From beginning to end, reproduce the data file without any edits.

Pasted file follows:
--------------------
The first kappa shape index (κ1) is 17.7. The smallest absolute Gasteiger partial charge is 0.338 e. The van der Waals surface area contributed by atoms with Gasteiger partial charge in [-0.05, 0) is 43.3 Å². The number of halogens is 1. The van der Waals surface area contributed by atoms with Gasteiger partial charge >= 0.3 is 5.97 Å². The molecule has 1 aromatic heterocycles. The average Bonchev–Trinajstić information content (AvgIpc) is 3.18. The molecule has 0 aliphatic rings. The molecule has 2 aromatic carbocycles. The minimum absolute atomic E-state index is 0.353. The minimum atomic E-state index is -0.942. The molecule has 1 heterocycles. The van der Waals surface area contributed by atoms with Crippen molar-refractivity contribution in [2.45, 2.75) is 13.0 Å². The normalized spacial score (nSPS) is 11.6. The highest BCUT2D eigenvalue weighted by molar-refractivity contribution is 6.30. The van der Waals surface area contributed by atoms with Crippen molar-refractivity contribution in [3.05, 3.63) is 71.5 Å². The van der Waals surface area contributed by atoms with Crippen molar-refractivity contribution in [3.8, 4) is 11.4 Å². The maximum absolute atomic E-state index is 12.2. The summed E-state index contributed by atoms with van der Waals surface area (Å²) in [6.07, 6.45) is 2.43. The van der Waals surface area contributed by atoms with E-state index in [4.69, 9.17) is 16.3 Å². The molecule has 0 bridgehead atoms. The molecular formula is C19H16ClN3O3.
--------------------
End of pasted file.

The first kappa shape index (κ1) is 17.7. The smallest absolute Gasteiger partial charge is 0.338 e. The van der Waals surface area contributed by atoms with Gasteiger partial charge in [-0.05, 0) is 43.3 Å². The number of halogens is 1. The van der Waals surface area contributed by atoms with Gasteiger partial charge >= 0.3 is 5.97 Å². The molecule has 1 aromatic heterocycles. The average Bonchev–Trinajstić information content (AvgIpc) is 3.18. The molecule has 0 aliphatic rings. The molecule has 2 aromatic carbocycles. The minimum absolute atomic E-state index is 0.353. The minimum atomic E-state index is -0.942. The molecule has 1 heterocycles. The van der Waals surface area contributed by atoms with Crippen molar-refractivity contribution in [2.45, 2.75) is 13.0 Å². The normalized spacial score (nSPS) is 11.6. The highest BCUT2D eigenvalue weighted by molar-refractivity contribution is 6.30. The van der Waals surface area contributed by atoms with Crippen molar-refractivity contribution in [3.05, 3.63) is 71.5 Å². The van der Waals surface area contributed by atoms with Crippen molar-refractivity contribution in [3.8, 4) is 11.4 Å². The maximum absolute atomic E-state index is 12.2. The summed E-state index contributed by atoms with van der Waals surface area (Å²) in [6.07, 6.45) is 2.43. The van der Waals surface area contributed by atoms with E-state index in [4.69, 9.17) is 16.3 Å². The molecule has 0 bridgehead atoms. The molecular formula is C19H16ClN3O3.